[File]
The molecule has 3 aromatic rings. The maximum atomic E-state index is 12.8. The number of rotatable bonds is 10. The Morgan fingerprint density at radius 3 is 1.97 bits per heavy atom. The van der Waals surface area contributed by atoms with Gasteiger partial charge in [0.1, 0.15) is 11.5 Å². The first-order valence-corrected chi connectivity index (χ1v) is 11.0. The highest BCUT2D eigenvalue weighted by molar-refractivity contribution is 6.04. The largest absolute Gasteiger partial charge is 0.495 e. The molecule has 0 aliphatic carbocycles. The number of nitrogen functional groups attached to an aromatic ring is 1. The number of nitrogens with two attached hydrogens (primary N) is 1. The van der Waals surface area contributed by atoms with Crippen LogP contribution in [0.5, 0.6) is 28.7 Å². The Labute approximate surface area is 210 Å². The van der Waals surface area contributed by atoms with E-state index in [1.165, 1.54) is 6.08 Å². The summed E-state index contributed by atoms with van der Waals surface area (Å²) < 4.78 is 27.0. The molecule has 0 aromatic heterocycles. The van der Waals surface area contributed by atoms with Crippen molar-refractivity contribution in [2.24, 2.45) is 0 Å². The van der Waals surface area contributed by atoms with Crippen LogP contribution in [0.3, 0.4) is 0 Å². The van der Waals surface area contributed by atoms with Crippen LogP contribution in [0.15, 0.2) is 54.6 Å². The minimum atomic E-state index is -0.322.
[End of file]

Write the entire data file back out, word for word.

The molecule has 3 aromatic rings. The maximum atomic E-state index is 12.8. The number of rotatable bonds is 10. The Morgan fingerprint density at radius 3 is 1.97 bits per heavy atom. The van der Waals surface area contributed by atoms with Gasteiger partial charge in [0.1, 0.15) is 11.5 Å². The first-order valence-corrected chi connectivity index (χ1v) is 11.0. The highest BCUT2D eigenvalue weighted by molar-refractivity contribution is 6.04. The largest absolute Gasteiger partial charge is 0.495 e. The molecule has 0 aliphatic carbocycles. The number of nitrogen functional groups attached to an aromatic ring is 1. The number of nitrogens with two attached hydrogens (primary N) is 1. The van der Waals surface area contributed by atoms with Crippen LogP contribution in [0.5, 0.6) is 28.7 Å². The Labute approximate surface area is 210 Å². The van der Waals surface area contributed by atoms with E-state index in [1.165, 1.54) is 6.08 Å². The summed E-state index contributed by atoms with van der Waals surface area (Å²) < 4.78 is 27.0. The molecule has 0 aromatic heterocycles. The van der Waals surface area contributed by atoms with Crippen molar-refractivity contribution in [2.24, 2.45) is 0 Å². The van der Waals surface area contributed by atoms with Crippen LogP contribution in [0.3, 0.4) is 0 Å². The van der Waals surface area contributed by atoms with Crippen LogP contribution in [0.15, 0.2) is 54.6 Å². The minimum atomic E-state index is -0.322.